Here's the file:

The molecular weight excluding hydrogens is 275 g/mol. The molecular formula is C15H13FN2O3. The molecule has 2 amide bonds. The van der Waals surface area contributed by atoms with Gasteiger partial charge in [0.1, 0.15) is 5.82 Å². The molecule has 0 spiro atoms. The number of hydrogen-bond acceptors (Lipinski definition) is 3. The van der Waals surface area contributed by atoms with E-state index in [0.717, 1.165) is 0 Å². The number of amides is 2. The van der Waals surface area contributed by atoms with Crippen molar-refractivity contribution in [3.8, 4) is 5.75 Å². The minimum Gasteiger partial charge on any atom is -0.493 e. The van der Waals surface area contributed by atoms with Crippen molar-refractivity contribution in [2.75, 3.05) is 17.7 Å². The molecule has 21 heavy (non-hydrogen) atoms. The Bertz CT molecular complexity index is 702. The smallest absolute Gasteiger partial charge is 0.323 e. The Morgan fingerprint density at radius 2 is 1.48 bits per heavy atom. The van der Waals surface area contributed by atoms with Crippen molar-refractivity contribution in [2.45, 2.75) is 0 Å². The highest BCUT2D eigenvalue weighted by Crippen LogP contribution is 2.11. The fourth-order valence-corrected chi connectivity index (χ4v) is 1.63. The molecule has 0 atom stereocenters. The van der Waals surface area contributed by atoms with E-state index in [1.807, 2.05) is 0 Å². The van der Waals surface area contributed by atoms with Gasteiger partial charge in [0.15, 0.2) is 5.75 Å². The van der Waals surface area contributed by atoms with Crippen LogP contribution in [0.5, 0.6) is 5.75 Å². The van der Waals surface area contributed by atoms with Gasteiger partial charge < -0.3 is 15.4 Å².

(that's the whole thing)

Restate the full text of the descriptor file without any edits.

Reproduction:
The molecular weight excluding hydrogens is 275 g/mol. The molecular formula is C15H13FN2O3. The molecule has 2 amide bonds. The van der Waals surface area contributed by atoms with Gasteiger partial charge in [0.1, 0.15) is 5.82 Å². The molecule has 0 spiro atoms. The number of hydrogen-bond acceptors (Lipinski definition) is 3. The van der Waals surface area contributed by atoms with E-state index in [0.717, 1.165) is 0 Å². The number of amides is 2. The van der Waals surface area contributed by atoms with Crippen molar-refractivity contribution in [3.8, 4) is 5.75 Å². The minimum Gasteiger partial charge on any atom is -0.493 e. The van der Waals surface area contributed by atoms with Crippen molar-refractivity contribution in [2.75, 3.05) is 17.7 Å². The molecule has 21 heavy (non-hydrogen) atoms. The Bertz CT molecular complexity index is 702. The smallest absolute Gasteiger partial charge is 0.323 e. The Morgan fingerprint density at radius 2 is 1.48 bits per heavy atom. The van der Waals surface area contributed by atoms with Crippen molar-refractivity contribution in [2.45, 2.75) is 0 Å². The highest BCUT2D eigenvalue weighted by Crippen LogP contribution is 2.11. The fourth-order valence-corrected chi connectivity index (χ4v) is 1.63. The molecule has 0 atom stereocenters. The van der Waals surface area contributed by atoms with E-state index in [1.807, 2.05) is 0 Å². The van der Waals surface area contributed by atoms with Gasteiger partial charge in [0.15, 0.2) is 5.75 Å². The van der Waals surface area contributed by atoms with Crippen LogP contribution in [0.5, 0.6) is 5.75 Å². The van der Waals surface area contributed by atoms with Gasteiger partial charge < -0.3 is 15.4 Å².